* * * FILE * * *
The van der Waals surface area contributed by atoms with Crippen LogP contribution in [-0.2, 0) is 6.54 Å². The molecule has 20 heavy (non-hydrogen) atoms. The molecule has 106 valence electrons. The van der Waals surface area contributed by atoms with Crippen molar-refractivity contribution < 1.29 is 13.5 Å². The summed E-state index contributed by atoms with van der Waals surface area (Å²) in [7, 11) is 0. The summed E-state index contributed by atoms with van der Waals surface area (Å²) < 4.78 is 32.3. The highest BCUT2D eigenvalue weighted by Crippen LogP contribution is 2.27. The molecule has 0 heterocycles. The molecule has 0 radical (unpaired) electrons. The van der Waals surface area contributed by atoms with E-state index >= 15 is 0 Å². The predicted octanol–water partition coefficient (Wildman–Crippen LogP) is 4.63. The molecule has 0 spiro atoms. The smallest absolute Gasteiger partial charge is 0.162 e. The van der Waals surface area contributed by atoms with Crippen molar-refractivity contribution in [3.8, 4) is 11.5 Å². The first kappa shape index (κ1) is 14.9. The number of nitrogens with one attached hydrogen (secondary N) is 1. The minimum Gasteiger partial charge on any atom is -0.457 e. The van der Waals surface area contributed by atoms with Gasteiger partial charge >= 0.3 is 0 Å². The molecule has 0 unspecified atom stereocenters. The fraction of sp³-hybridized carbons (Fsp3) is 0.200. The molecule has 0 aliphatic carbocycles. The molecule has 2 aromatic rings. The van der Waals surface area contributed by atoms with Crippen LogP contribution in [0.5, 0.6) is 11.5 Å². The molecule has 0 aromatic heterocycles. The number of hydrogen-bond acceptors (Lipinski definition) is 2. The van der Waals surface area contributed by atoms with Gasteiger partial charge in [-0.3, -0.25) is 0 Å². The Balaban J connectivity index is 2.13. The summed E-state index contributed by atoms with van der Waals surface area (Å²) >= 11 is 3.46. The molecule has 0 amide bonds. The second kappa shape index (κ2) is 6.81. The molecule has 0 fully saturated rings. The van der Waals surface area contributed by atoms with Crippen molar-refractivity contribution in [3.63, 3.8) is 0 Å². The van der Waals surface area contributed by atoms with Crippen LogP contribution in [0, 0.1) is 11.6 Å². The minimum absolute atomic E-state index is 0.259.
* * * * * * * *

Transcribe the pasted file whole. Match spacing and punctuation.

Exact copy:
The van der Waals surface area contributed by atoms with Crippen LogP contribution in [-0.2, 0) is 6.54 Å². The molecule has 20 heavy (non-hydrogen) atoms. The molecule has 106 valence electrons. The van der Waals surface area contributed by atoms with Crippen molar-refractivity contribution < 1.29 is 13.5 Å². The summed E-state index contributed by atoms with van der Waals surface area (Å²) in [7, 11) is 0. The summed E-state index contributed by atoms with van der Waals surface area (Å²) < 4.78 is 32.3. The highest BCUT2D eigenvalue weighted by Crippen LogP contribution is 2.27. The molecule has 0 heterocycles. The molecule has 0 radical (unpaired) electrons. The van der Waals surface area contributed by atoms with E-state index >= 15 is 0 Å². The predicted octanol–water partition coefficient (Wildman–Crippen LogP) is 4.63. The molecule has 0 spiro atoms. The smallest absolute Gasteiger partial charge is 0.162 e. The van der Waals surface area contributed by atoms with Crippen molar-refractivity contribution in [3.8, 4) is 11.5 Å². The first kappa shape index (κ1) is 14.9. The number of nitrogens with one attached hydrogen (secondary N) is 1. The minimum Gasteiger partial charge on any atom is -0.457 e. The van der Waals surface area contributed by atoms with Gasteiger partial charge >= 0.3 is 0 Å². The molecule has 0 unspecified atom stereocenters. The fraction of sp³-hybridized carbons (Fsp3) is 0.200. The molecule has 0 aliphatic carbocycles. The molecule has 2 aromatic rings. The van der Waals surface area contributed by atoms with Crippen LogP contribution in [0.5, 0.6) is 11.5 Å². The molecule has 0 aromatic heterocycles. The number of hydrogen-bond acceptors (Lipinski definition) is 2. The van der Waals surface area contributed by atoms with Gasteiger partial charge in [-0.3, -0.25) is 0 Å². The Balaban J connectivity index is 2.13. The summed E-state index contributed by atoms with van der Waals surface area (Å²) >= 11 is 3.46. The molecule has 0 amide bonds. The second kappa shape index (κ2) is 6.81. The molecule has 0 fully saturated rings. The van der Waals surface area contributed by atoms with Crippen molar-refractivity contribution in [3.63, 3.8) is 0 Å². The van der Waals surface area contributed by atoms with Crippen LogP contribution in [0, 0.1) is 11.6 Å². The minimum absolute atomic E-state index is 0.259.